They look down and see this old man. It’s Ernest. He’s holding a woman’s hand, and he’s in love. He’s close to death but he has “such great quality of life,” as Hawn explained. Madeline utters, “Isn’t that pitiful,” as Hel looks upon them with desire and envy. Madeline asks “Aren’t you glad we’re not them,” and Hel, with such longing in her heart, says yes, but she means no. It’s a gut punch. It’s an ending that gets at the loss they have faced and will continue to face in their life of eternal beauty. All their friends have died. They hate each other, and all they will ever have is each other, as Hawn discussed. 

Bruce Willis and Meryl Streep in 'Death Becomes Her'
Bruce Willis and Meryl Streep in ‘Death Becomes Her’ | IMDb

How does the original ‘Death Becomes Her’ ending compare to the theatrical version? 

The original Death Becomes Her ending is a change of pace following the narrative grandiosity that precedes it. It’s a somber switch that pulls at the heartstrings. It gets at the consequence of their choice and gives Helen a chance to reflect, entering a place of regret — which she will now live with for eternity. Her face will be perfect. Her skin will be spotless. But, she will be empty. 

As Hawn argued, it’s undeniably more poignant. It’s more reflective of the film’s message; however, because that message is shrouded in over-the-top cinematics, quippy one-liners, and physical comedy throughout, the original ending is jarring. It’s an ungrounded detour. A non-sequitur that results in viewer disappointment. The audience “deflates,” to use Hawn’s terminology. It’s not wacky and wild. It’s wistful and woeful. The chuckles and chortles give way to despondency and remorse.

The original ending is tonally incongruous with the rest of the movie. Had the film incorporated more tender moments — more reflective reprieves to balance out the ridiculous montages — it may have worked. The audience may have been primed to expect an ending that was more thematically resonant but less visually punchy.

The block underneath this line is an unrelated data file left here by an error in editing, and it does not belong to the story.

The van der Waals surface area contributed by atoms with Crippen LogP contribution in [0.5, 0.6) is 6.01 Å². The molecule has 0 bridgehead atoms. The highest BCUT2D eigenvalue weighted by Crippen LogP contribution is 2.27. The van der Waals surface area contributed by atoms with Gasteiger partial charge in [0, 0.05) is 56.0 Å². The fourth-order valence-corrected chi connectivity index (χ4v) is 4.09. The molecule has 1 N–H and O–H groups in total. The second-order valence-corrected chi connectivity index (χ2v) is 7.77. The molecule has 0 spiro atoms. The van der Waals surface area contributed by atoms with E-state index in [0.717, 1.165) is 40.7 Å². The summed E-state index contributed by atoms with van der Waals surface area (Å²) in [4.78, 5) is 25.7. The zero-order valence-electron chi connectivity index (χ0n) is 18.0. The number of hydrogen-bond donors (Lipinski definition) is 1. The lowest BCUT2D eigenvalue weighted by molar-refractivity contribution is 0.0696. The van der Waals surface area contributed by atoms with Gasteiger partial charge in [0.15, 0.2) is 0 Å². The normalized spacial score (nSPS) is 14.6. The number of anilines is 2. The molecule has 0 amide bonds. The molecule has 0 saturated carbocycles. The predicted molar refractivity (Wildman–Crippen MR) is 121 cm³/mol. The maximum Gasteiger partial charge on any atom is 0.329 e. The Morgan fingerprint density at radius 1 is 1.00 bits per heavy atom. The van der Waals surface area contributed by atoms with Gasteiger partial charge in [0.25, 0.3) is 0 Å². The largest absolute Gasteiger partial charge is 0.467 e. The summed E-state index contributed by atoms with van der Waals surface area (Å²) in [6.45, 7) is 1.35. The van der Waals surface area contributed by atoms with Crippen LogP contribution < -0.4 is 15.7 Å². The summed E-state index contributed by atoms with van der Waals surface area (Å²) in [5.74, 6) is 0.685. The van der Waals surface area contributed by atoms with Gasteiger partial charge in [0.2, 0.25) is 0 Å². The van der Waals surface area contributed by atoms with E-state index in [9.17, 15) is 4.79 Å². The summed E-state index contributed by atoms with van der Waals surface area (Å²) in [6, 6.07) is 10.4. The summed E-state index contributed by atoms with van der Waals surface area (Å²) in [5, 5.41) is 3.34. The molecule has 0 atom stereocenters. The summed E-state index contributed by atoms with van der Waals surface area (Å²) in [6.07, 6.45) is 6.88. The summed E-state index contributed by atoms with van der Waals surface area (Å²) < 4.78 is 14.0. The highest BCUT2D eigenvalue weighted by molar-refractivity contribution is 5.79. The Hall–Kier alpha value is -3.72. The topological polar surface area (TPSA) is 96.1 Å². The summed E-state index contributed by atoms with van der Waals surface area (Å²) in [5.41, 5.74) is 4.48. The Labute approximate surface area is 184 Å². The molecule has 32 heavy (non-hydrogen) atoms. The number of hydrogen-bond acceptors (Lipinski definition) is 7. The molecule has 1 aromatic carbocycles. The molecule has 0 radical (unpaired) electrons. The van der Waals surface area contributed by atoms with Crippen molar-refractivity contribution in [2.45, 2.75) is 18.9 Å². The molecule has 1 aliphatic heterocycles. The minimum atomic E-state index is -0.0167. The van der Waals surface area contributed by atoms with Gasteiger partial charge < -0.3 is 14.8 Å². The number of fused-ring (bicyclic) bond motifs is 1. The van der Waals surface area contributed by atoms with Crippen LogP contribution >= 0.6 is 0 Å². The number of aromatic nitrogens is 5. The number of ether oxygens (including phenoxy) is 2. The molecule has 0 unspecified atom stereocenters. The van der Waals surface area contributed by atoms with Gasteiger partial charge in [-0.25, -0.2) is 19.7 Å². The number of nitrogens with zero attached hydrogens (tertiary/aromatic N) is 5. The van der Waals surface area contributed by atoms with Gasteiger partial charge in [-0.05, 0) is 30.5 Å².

Bruce Willis and Goldie Hawn in 'Death Becomes Her' IMDb
Bruce Willis and Goldie Hawn in ‘Death Becomes Her’ | IMDb

The ending, in and of itself, is arguably better. It tugs at the heart. It makes you think. It makes you question your values — and the values media would have you swallow without even chewing first. However, as a conclusion to this film, it’s worse. It’s not in line with Zemeckis’ catastrophic campiness.

If featured, it would have felt like a forced attempt to inject this film with a sense of solemnity it did not earn and does not warrant — like a cheap grab for emotional depth where humorous indifference should reign supreme. The original ending stick’s to the film’s lighthearted course, and thus, sticks to its goofy guns — pretentious ponderers be damned.

While the movie would have been a campy splendor, even with the original ending, it may not have sustained its tasteless timelessness. The original ending arguably boasts too much tact and refinement, and in mere minutes, works to subvert the film’s melodramatic mania (which audiences have since fallen in love with). Albeit more powerful and more pensive, it’s also more random and more subdued. As an ending to a Death Becomes Her that takes itself more seriously — finding a somber emotional core amidst the macabre slapstick situations — it would have been picture perfect. 

About the author

Josh Lezmi

Josh is an entertainment writer and editor at Thought Catalog.